February 02, 2015 // 3:00pm — 5:00pm
The presentation featured episodes from their film and provided the opportunity to interact with the filmmakers, who shared their personal experiences and observations from the war zone.
January 30, 2015 // 10:00am — 11:30am
Does the United States have a plan for how it hopes to achieve its objectives on the global stage? Or is its position in the world an accident of history? Perhaps it is better to understand the United States as an incidental superpower—responding and adjusting to changes in the international system. If that is the case, given the instability and flux of current events, what might the future pattern of U.S. foreign and defense policy look like?
January 14, 2015 // 9:00am — 10:30am
The International Security Advisory Board has released its 2014 report on the state of U.S.-Russia relations. The report offers a number of recommendations, both explicit and implied, which respond to current Russian actions, identify long-term implications for strategic stability, and address resuming and expanding engagement with the Russian Federation when it becomes appropriate to do so.
January 13, 2015 // 2:00pm — 3:30pm
Mykola Vorobiev of Ukraine’s Center for Eastern European Perspectives, who has reported from the frontlines of the conflict as an independent journalist, shared his eye-witness perspective on the situation. Michael Kofman, a Public Policy Scholar with the Wilson Center, offered his analysis of the functional aspects of the conflict and future prospects.
December 17, 2014 // 3:30pm — 5:00pm
In her new book, Karina V. Korostelina offers a novel framework for analyzing the ways in which seemingly minor insults between ethnic groups, nations, and other types of groups escalate to disproportionately violent behavior and political conflict. The book shows that insult can take many forms and has the power to destablize and redefine social and power hierarchies. Korostelina uses her model to explore recent conflicts in Russia, Ukraine, and elsewhere, and to explain the complicated dynamics associated with them.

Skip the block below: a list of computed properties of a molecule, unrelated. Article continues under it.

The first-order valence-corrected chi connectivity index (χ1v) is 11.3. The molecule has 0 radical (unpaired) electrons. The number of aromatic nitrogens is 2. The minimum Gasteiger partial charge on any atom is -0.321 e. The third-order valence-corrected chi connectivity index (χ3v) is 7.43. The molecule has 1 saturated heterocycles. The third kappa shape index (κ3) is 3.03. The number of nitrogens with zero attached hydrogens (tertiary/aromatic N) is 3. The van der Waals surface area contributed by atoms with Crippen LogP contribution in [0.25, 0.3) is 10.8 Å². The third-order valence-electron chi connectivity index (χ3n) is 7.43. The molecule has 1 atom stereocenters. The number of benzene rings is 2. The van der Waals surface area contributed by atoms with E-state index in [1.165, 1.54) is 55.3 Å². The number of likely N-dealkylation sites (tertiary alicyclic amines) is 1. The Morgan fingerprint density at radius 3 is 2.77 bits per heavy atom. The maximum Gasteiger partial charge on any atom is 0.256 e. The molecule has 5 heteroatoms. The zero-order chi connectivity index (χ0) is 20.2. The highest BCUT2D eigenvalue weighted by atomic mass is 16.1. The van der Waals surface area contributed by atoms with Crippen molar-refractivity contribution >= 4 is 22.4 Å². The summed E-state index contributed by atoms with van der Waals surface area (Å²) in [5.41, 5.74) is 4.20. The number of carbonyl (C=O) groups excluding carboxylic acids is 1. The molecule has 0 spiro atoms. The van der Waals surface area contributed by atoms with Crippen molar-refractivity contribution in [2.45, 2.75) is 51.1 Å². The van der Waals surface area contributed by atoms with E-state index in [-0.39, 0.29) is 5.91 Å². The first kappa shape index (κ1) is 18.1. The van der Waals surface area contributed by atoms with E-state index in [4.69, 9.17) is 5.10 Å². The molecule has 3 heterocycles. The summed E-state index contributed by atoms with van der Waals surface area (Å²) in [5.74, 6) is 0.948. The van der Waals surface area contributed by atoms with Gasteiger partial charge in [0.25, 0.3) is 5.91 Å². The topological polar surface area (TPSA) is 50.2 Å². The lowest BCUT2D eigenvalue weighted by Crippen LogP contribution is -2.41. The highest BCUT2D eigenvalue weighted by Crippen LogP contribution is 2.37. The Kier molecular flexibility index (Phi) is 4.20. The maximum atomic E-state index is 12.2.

December 12, 2014 // 10:00am — 11:00am
Dr. Leonid Gozman, long-time democratic activist and president of the Union of Right Forces, analyzed the current Russian crisis. He explained its consequences for domestic and international affairs as well as windows of opportunity that now exist for the Russian opposition, intelligentsia, and the West.
December 05, 2014 // 9:00am — 10:30am
Russia’s Far East (RFE), Northeast Asia’s geographic and strategic heartland, is crucial to an understanding of Asia-Pacific power games, and is a potential focal point of geopolitical competition. A region two-thirds the size of the United States, the RFE possesses enormous natural wealth and a vital strategic location on the north Pacific, where the interests of several major powers – China, Japan, the Koreas and the United States – intersect and interact.
December 03, 2014 // 9:30am — 11:00am
The game-changing events in Ukraine have exposed the fundamental disagreement between the West and Russia on the essential principles underpinning the modern international system. One year after the start of the crisis, is there any hope of a productive partnership with Russia? Nikolai Zlobin and Sergey Aleksashenko discussed the difficulties facing Russia and its on-again, off-again relationship with the West.
December 02, 2014 // 9:00am — 10:30am
The Berlin Wall, marking the “line of freedom,” has moved to the borders of Ukraine, Petro Poroshenko observed in an interview in May 2014. Before the current situation in Ukraine, there was a revolution. Now, newly gained freedoms are paid for with an ongoing crisis. How do artists reflect the political turmoil and societal rifts in their art? What are the roles of artists and the arts in Ukraine’s national crisis? Three prominent supporters of the arts in Ukraine will discuss these questions and more one year after the Euromaidan Revolution began.
November 21, 2014 // 2:30pm — 4:30pm
The continuing diplomatic tensions between the United States and Russia have had a significant impact on programs that promote civic and individual contacts between Americans and Russians. Exchange programs serve as capacity-building initiatives influencing economic growth and jobs and how enterprises and individuals interact with their peers on the other side. A panel of experts and practitioners discussed how organizations and individuals dedicated to the mission of engagement between Russian and the United States are pursuing their work in the current atmosphere